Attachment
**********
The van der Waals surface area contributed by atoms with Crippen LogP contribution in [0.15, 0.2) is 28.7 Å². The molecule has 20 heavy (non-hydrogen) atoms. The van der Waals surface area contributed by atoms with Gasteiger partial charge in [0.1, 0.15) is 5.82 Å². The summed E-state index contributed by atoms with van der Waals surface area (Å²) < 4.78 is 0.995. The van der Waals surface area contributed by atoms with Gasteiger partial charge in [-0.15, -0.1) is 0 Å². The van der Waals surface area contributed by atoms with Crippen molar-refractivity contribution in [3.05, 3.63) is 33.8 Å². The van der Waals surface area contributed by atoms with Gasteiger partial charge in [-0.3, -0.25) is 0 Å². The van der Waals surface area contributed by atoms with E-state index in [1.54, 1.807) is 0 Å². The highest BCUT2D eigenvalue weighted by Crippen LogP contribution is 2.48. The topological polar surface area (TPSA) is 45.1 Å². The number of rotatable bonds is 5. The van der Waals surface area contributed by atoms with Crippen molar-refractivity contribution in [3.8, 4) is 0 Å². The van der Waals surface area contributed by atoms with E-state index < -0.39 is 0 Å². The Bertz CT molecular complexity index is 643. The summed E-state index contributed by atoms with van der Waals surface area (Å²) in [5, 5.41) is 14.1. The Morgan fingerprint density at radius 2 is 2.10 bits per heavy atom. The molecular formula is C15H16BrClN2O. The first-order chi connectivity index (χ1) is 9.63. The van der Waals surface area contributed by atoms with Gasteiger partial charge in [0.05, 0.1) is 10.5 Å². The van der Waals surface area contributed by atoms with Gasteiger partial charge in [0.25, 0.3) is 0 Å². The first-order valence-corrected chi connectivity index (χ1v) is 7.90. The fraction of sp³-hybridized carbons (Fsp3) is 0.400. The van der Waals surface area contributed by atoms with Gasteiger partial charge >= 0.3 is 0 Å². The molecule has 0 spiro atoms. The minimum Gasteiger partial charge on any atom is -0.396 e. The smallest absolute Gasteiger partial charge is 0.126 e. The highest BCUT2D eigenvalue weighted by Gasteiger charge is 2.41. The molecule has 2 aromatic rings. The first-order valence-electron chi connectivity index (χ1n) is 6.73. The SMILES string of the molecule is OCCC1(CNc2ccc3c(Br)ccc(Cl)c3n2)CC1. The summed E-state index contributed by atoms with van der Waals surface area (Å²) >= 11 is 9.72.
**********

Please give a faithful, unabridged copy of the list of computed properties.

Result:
The van der Waals surface area contributed by atoms with Crippen LogP contribution in [0.15, 0.2) is 28.7 Å². The molecule has 20 heavy (non-hydrogen) atoms. The van der Waals surface area contributed by atoms with Gasteiger partial charge in [0.1, 0.15) is 5.82 Å². The summed E-state index contributed by atoms with van der Waals surface area (Å²) < 4.78 is 0.995. The van der Waals surface area contributed by atoms with Gasteiger partial charge in [-0.15, -0.1) is 0 Å². The van der Waals surface area contributed by atoms with Crippen molar-refractivity contribution in [3.05, 3.63) is 33.8 Å². The van der Waals surface area contributed by atoms with Gasteiger partial charge in [-0.3, -0.25) is 0 Å². The van der Waals surface area contributed by atoms with E-state index in [1.54, 1.807) is 0 Å². The highest BCUT2D eigenvalue weighted by Crippen LogP contribution is 2.48. The topological polar surface area (TPSA) is 45.1 Å². The number of rotatable bonds is 5. The van der Waals surface area contributed by atoms with Crippen molar-refractivity contribution in [3.8, 4) is 0 Å². The van der Waals surface area contributed by atoms with E-state index < -0.39 is 0 Å². The Bertz CT molecular complexity index is 643. The summed E-state index contributed by atoms with van der Waals surface area (Å²) in [5, 5.41) is 14.1. The Morgan fingerprint density at radius 2 is 2.10 bits per heavy atom. The molecular formula is C15H16BrClN2O. The first-order chi connectivity index (χ1) is 9.63. The van der Waals surface area contributed by atoms with Gasteiger partial charge in [0.05, 0.1) is 10.5 Å². The van der Waals surface area contributed by atoms with Gasteiger partial charge in [0.25, 0.3) is 0 Å². The first-order valence-corrected chi connectivity index (χ1v) is 7.90. The fraction of sp³-hybridized carbons (Fsp3) is 0.400. The van der Waals surface area contributed by atoms with Gasteiger partial charge >= 0.3 is 0 Å². The molecule has 0 spiro atoms. The minimum Gasteiger partial charge on any atom is -0.396 e. The smallest absolute Gasteiger partial charge is 0.126 e. The highest BCUT2D eigenvalue weighted by Gasteiger charge is 2.41. The molecule has 2 aromatic rings. The first-order valence-electron chi connectivity index (χ1n) is 6.73. The SMILES string of the molecule is OCCC1(CNc2ccc3c(Br)ccc(Cl)c3n2)CC1. The summed E-state index contributed by atoms with van der Waals surface area (Å²) >= 11 is 9.72.